Technically, copywork isn’t a curriculum, and my spellcheck doesn’t even consider it a word. However, we have been using this practice for many years now and I think it has been beneficial. I can’t remember where I got the idea, but I do remember why I started using it. My first two children learned to read very quickly and easily. My third and fourth child have not learned so easily. Both of them have taken longer to speak clearly, and this has contributed to having a harder go at learning to read. Which in turn, made a harder go at writing. Not penmanship, but spelling and sentences and such.
Even though this was mainly for my younger two, I had all my children do it. It is as simple as having them pick a page from their library book. or whatever story book they are reading, and copy a section of it. It is to be copied exactly as written, so I mark missed punctuation, misspelled words, incorrect indentation, etc.
Sometimes I designate a specific section that they must copy, but more often we set a timer for ten minutes and they just start where they want to and copy until the timer goes off. Now that my two oldest are in highschool, they no longer do copywork, but my younger two still begin each school day with it.
Not only is copywork super simple, it causes the kids to notice things they usually don’t pay as much attention to when simply reading. When we cover things like commas or quotation marks in Language Arts, they have picked up on using them because of the awareness they have from copywork. It has also helped with spelling. Isaac hates spelling words incorrectly and often asks how a word is spelled because he isn’t confident in his own ability. When he asks, though, I ask him how he thinks it’s spelled and he gets it correct 9 times out of 10. We don’t do a spelling curriculum, and I believe his ability to spell is because of having to pay attention to spelling during copywork. (I do plan on having him do a spelling curriculum next year, but that’s more for his own confidence than anything else.)
Copywork has helped my daughter with her reading as well. Having to go slower and spell out the words has caused her to more clearly distinguish the sounds within the word. Her “decoding” abilities have strengthened. To make sure she in’t just copying without actually understanding the text, I make her read it to me after she is done while I read her paper.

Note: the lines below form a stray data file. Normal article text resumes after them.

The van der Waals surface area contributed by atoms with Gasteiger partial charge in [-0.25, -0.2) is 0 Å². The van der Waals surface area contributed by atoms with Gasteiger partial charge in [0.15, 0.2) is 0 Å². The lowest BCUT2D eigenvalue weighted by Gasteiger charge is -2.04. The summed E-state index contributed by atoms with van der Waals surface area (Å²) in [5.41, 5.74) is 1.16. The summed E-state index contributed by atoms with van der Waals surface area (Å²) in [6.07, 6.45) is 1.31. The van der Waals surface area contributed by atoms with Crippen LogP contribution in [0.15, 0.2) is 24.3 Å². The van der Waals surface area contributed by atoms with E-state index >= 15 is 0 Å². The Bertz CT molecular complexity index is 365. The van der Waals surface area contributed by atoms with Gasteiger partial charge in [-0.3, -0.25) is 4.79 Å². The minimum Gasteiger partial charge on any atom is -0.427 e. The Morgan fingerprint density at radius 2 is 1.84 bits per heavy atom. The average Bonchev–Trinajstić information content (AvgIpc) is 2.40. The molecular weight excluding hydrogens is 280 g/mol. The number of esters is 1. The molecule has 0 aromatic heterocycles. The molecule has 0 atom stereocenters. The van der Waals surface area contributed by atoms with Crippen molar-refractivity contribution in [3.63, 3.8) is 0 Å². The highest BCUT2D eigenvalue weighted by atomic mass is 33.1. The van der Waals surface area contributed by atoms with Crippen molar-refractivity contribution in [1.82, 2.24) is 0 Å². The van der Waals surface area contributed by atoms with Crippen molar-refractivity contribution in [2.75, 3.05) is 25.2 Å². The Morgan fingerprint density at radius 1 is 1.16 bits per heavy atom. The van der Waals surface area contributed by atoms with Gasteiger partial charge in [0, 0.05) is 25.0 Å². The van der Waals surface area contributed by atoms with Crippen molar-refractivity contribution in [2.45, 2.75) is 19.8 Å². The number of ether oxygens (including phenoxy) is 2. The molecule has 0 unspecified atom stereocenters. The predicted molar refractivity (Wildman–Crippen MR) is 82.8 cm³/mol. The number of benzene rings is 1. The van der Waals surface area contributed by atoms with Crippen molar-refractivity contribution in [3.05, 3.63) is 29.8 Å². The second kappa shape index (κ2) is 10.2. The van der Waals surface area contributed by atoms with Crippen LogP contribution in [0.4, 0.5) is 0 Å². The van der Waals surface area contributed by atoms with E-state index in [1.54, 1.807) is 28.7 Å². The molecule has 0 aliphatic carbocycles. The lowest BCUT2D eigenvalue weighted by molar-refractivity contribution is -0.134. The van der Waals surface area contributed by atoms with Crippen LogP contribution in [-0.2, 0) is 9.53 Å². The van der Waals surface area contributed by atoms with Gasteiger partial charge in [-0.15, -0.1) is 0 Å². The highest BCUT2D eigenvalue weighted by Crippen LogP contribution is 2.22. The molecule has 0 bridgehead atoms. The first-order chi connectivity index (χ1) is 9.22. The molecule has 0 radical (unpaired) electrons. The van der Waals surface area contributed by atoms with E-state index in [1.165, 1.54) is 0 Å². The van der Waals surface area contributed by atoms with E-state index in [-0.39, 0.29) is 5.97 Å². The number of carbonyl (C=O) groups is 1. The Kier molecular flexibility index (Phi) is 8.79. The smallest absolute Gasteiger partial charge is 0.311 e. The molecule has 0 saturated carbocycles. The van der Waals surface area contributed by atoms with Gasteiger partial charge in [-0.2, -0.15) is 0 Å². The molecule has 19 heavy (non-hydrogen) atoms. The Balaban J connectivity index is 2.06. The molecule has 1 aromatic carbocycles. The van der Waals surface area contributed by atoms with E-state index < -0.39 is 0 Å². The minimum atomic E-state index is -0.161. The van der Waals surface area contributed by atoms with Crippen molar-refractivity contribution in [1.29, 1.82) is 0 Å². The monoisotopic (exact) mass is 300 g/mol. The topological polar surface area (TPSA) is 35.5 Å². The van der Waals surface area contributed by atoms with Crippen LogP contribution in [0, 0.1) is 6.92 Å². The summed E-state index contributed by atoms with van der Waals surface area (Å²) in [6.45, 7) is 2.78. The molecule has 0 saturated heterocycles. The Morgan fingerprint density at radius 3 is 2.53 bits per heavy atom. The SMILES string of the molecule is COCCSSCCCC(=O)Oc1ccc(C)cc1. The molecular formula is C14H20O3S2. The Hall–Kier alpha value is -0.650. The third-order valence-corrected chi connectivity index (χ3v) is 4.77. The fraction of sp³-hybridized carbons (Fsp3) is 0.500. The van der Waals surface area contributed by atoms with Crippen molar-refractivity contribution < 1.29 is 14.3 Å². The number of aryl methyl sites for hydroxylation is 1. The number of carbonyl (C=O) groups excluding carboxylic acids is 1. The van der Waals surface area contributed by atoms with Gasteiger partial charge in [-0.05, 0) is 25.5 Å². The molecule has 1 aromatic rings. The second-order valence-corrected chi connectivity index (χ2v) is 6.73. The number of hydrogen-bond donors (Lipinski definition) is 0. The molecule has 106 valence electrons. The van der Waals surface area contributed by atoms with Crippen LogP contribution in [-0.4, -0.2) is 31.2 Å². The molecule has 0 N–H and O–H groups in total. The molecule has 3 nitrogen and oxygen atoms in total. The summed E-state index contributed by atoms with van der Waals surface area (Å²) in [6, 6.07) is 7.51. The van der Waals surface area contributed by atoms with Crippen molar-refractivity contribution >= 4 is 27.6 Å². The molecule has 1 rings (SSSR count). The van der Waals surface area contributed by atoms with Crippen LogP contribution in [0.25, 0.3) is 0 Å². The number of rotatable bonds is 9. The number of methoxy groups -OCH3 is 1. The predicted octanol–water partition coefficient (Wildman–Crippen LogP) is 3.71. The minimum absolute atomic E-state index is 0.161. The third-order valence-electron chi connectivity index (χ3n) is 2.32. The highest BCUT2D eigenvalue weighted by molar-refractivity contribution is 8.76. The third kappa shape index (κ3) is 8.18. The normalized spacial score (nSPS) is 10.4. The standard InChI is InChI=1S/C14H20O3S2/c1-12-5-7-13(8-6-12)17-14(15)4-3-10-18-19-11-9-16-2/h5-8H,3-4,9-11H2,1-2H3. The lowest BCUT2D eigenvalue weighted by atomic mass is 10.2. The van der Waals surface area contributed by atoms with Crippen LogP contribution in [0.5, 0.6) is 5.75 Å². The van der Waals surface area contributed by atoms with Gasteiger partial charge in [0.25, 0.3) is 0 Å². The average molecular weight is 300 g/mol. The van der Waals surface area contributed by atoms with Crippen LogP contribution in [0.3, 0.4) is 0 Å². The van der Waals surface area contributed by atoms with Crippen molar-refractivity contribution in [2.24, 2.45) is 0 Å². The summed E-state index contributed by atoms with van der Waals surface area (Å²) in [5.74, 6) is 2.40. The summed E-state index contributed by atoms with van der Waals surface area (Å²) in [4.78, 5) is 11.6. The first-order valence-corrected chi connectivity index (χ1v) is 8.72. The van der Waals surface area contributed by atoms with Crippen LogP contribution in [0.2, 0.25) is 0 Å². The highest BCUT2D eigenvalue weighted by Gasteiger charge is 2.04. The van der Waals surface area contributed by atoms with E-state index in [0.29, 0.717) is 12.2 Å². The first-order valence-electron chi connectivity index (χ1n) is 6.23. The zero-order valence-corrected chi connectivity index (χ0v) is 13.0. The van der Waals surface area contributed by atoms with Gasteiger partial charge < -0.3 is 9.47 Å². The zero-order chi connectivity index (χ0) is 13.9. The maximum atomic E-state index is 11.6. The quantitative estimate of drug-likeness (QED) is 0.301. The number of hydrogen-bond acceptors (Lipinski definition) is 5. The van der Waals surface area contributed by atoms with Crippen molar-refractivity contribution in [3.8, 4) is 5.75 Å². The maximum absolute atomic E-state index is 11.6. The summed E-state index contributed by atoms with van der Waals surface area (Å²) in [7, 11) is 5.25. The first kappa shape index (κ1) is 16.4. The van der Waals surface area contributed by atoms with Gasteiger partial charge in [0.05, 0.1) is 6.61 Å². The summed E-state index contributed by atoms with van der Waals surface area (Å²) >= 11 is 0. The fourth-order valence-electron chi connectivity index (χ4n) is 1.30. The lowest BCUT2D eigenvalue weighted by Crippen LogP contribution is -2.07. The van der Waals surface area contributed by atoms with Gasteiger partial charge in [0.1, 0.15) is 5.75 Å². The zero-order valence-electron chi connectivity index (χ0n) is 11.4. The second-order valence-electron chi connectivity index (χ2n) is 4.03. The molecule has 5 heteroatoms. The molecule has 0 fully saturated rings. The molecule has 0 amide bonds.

Here’s the thing about copywork; it isn’t going to solve your problems overnight. The purpose of copywork is the repetitive awareness of grammar in their storybooks over much time. Then, when parts of grammar are introduced as they grow, they can grasp it better having seen it used over and over again. Copywork is not a comprehensive curriculum, but beneficial as an add on.
To check their copywork, I simply have them read aloud the section out of their storybook while I read along on their paper. If there are any discrepancies between what they read aloud and what they have written down, I check the storybook to see if they just read it wrong or if they wrote it wrong, and then point out the error to them so they can be aware the next time. They aren’t required to correct anything or redo anything. We keep it as simple and stress free as possible.
Sometimes, my daughter lets her mind wander and doesn’t get very much copied during the ten minutes. I will then require that she copy a certain amount more, without being timed. This is usually enough to get her attention, and motivate her to focus and finish the task. If she was to consistently copy only a few lines in the ten minutes, then I would just assign a certain section that must be completed no matter what. This is what we do with her timed math facts tests. I time her so she can see the progress she is making, and we record how far she got, but she still must finish all the problems even after the timer has gone off.
For myself, I have found that starting our day with copywork is a helpful transition into school. They are starting with something easy, and it gives me ten minutes to ease into teaching. We’ve begun, but I’m not required instantly.
So, there you go. That’s how and why we use copywork in our home school, and the benefits we’ve experienced from it.
Have you ever used this practice with your kids? If so, what was your opinion of the experience? If not, what do you think of the idea from what I’ve written?